A statute of limitations applicable to contract claims determines the "limitation period" or the time within which a plaintiff should bring an action for claims related to or arising from a contract dispute. The statute may bar legal or equitable remedies if the plaintiff brings action after the prescribed period of limitation has run out.
Factors Determining Applicable Statute of Limitation
Depending on where the complaint is filed, the type of contract and the "gravamen"--the greatest grounds"--of the action, a particular statute of limitation applies. As each state and forum has its own statutes of limitation applicable to specific cases, whether the action is filed in a state or federal court, judicial or administrative forum are important determining factors. Deciding factors include whether a contract is oral, written, for sale or lease or whether the subject matter is goods, real property, services or employment. Similarly, the cause of action or the basis of every claim in a complaint matters--it could be breach, fraud or mistake.
Limitation Period Begins to Run When the Right to Sue Accrues
The limitation period begins to run from the date of injury or of breach (when the right to sue accrues) and continues to run until the prescribed time limit expires. There are exceptions.
Extension of Time
Time to bring action is extended when "tolling" or "discovery rule" are applicable or because of an agreement between the parties. Tolling is done either by suspending the running of time, by ignoring certain periods of time (partially or fully) or by extending the limitation period in certain circumstances. Sometimes the plaintiff is unaware of the injury or breach or is unable to discover it despite being diligent. This can happen especially in cases of fraud, mistake or professional malpractice. In such cases, per the "discovery rule," the limitation period will run from the time the plaintiff actually discovers or should have discovered the injury or breach. In some matters, increase or decrease of the limitation period by contract is permissible.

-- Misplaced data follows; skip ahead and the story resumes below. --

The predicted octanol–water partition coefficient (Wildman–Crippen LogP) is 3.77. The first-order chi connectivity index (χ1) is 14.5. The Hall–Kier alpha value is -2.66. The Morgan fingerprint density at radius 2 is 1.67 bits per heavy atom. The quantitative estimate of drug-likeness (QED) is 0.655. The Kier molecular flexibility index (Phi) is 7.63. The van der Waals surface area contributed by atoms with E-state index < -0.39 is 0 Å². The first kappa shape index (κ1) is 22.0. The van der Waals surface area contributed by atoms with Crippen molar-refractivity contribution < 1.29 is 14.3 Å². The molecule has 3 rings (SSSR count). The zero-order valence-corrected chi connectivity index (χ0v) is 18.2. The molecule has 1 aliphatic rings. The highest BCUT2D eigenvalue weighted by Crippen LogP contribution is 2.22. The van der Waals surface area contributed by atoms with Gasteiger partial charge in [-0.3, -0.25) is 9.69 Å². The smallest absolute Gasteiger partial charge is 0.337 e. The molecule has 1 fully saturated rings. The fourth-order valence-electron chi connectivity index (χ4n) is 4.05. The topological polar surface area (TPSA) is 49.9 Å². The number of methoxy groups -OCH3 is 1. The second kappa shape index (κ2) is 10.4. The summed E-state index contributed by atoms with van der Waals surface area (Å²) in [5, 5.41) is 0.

Reduced Period of Limitation
The limitation can be reduced because of "laches" or contractual terms. Courts can bar equitable remedies like injunctions if the plaintiff's action is not timely even if the limitation period hasn't expired for seeking legal remedies. Conversely, when the statute bars legal remedies for delay, it may not bar equitable remedies. Under some laws, parties can contract for a lesser limitation period; acceleration clauses authorise a lender to sue for the whole amount due for a single default, even though the rights to sue for future instalments have not accrued. If there is "anticipatory breach," or the defendant has indicated he is going to breach the contract, the plaintiff can either wait until the actual breach or sue before it occurs.
By "relation back doctrine," under some conditions, amended pleadings after the limitation period are permitted to include new causes of action or parties if the original pleadings were in time. The statute of repose prescribes a limitation period that runs from the date of a particular action by the defendant regardless of any injury to the plaintiff. For any injury after that period, no action lies.
Grounds for Tolling
Some grounds for statutory or equitable tolling are a plaintiff's disability, insanity or death at the time the right to sue accrues; application of the discovery rule; a defendant's bankruptcy, death or absence; pursuit of alternative remedies by the plaintiff; the defendant's wilful misconduct or fraudulent concealment; or a statutory prohibition for bringing suit.